You are here

Mega-pipes in the pipeline

06th August 2013

OGT rounds up some of this year’s most important developments in the oil and gas industry’s thriving pipeline sector

Mega-pipes in the pipeline
It is anticipated that in 2013 Gazprom might supply Europe with 152 bcm of natural gas. The South Stream pipeline is of crucial significance to reach this target

Major projects in Europe, Russia and China are all coming to the fore, bringing further competition into the energy suppliers’ arena. It is undeniable that they are a symptom of ever increasing global energy demands, but, more importantly, they point to important changes to come in the technology landscape, for these invariably change as new challenges arise.

GDF acquires stake in Nabucco West gas pipeline
Major gas player GDF SUEZ has signed an agreement with Austrian energy group OMV Gas and Power to purchase a 9 per cent share in the EU-backed Nabucco West gas pipeline project, which will connect Turkey and Austria. The aim of the project is to secure and diversify gas supplies to European markets over the long run.

Nabucco West, which is approximately 1,300 km long, consists in the final leg of the gas pipeline from Azerbaijan to Austria. It will enable gas to be delivered from Turkey’s western border to the Baumgarten gas hub in Austria and will supply, among others, Romania and Hungary.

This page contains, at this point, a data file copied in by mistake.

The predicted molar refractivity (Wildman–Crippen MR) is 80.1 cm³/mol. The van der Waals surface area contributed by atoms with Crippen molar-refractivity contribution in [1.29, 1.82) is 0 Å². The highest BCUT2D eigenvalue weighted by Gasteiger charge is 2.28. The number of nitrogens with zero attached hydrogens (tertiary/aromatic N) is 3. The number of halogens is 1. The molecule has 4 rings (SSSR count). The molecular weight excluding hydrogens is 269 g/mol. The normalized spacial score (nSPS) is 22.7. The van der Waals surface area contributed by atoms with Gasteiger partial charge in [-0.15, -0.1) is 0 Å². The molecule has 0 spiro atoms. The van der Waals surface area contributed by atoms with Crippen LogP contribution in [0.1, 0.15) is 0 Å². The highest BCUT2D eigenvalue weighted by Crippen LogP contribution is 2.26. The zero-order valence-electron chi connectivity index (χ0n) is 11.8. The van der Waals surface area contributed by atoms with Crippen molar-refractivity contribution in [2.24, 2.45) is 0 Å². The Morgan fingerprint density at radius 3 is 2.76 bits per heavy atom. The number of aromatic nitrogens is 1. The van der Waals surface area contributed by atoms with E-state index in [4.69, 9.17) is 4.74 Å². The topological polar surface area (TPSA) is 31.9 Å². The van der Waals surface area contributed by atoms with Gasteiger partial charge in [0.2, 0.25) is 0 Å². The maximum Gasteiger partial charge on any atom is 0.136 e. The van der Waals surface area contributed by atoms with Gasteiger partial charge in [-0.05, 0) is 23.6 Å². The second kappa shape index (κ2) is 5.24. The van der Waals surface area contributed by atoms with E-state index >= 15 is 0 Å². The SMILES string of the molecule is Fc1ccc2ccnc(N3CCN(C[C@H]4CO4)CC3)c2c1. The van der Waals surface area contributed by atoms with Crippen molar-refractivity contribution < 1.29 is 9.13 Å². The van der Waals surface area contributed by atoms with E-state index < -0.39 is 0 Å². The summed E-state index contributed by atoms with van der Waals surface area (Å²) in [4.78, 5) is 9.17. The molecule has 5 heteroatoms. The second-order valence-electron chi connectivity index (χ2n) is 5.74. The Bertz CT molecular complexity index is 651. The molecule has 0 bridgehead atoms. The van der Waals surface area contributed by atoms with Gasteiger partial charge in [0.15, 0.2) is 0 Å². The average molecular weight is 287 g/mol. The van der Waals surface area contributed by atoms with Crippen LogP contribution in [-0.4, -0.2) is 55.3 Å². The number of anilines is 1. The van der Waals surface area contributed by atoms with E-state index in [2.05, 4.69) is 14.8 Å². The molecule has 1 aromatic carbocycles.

The project may enter into service towards 2020 and will transport approximately 10 billion cubic meters (bcm) of gas from Azerbaijan. Up to 13 bcm of capacity may be added at a later stage, to enable additional imports from new gas fields in the Caspian Sea region.

When the agreement was signed, Jean-François Cirelli, vice-chairman and president of GDF SUEZ, commented: “With this commitment to the Nabucco West project, GDF SUEZ brings its full support to this strategic project and re-asserts its position as a key player in European natural gas… This agreement will also give the group access to new resources in the Caspian sea region”.

GDF SUEZ is Europe’s 2nd largest buyer of natural gas in Europe with up to 67 bcm of gas and the Trans/Caspian pipeline is expected to help reduce the EU’s reliance on gas imports from Russia.

Gazprom gas exports to Europe reach 138 bcm